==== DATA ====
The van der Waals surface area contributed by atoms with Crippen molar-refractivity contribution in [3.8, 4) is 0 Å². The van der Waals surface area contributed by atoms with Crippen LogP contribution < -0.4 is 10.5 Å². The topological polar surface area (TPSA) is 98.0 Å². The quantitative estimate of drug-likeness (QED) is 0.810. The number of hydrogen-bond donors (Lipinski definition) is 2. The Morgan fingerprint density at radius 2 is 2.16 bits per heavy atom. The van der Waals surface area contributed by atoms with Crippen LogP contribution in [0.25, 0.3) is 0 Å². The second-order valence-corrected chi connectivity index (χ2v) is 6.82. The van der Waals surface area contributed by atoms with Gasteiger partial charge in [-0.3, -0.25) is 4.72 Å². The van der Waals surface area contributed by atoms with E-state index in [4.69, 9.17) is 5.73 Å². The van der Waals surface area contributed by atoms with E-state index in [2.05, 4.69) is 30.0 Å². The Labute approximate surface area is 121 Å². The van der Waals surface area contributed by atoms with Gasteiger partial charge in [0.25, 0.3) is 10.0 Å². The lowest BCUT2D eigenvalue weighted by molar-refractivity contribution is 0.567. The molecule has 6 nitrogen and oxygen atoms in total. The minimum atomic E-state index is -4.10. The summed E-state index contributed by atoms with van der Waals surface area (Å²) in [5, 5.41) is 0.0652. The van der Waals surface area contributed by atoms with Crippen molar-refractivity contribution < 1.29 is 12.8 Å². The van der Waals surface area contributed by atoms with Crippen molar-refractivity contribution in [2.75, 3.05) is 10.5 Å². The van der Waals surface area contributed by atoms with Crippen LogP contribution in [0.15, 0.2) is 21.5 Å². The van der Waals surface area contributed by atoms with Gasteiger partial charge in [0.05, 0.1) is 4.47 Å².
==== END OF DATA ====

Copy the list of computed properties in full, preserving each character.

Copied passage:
The van der Waals surface area contributed by atoms with Crippen molar-refractivity contribution in [3.8, 4) is 0 Å². The van der Waals surface area contributed by atoms with Crippen LogP contribution < -0.4 is 10.5 Å². The topological polar surface area (TPSA) is 98.0 Å². The quantitative estimate of drug-likeness (QED) is 0.810. The number of hydrogen-bond donors (Lipinski definition) is 2. The Morgan fingerprint density at radius 2 is 2.16 bits per heavy atom. The van der Waals surface area contributed by atoms with Crippen LogP contribution in [0.25, 0.3) is 0 Å². The second-order valence-corrected chi connectivity index (χ2v) is 6.82. The van der Waals surface area contributed by atoms with Gasteiger partial charge in [-0.3, -0.25) is 4.72 Å². The van der Waals surface area contributed by atoms with E-state index in [4.69, 9.17) is 5.73 Å². The van der Waals surface area contributed by atoms with E-state index in [2.05, 4.69) is 30.0 Å². The Labute approximate surface area is 121 Å². The van der Waals surface area contributed by atoms with Gasteiger partial charge in [0.25, 0.3) is 10.0 Å². The lowest BCUT2D eigenvalue weighted by molar-refractivity contribution is 0.567. The molecule has 6 nitrogen and oxygen atoms in total. The minimum atomic E-state index is -4.10. The summed E-state index contributed by atoms with van der Waals surface area (Å²) in [5, 5.41) is 0.0652. The van der Waals surface area contributed by atoms with Crippen molar-refractivity contribution < 1.29 is 12.8 Å². The van der Waals surface area contributed by atoms with Crippen molar-refractivity contribution in [2.75, 3.05) is 10.5 Å². The van der Waals surface area contributed by atoms with Crippen LogP contribution in [0.15, 0.2) is 21.5 Å². The van der Waals surface area contributed by atoms with Gasteiger partial charge in [0.05, 0.1) is 4.47 Å².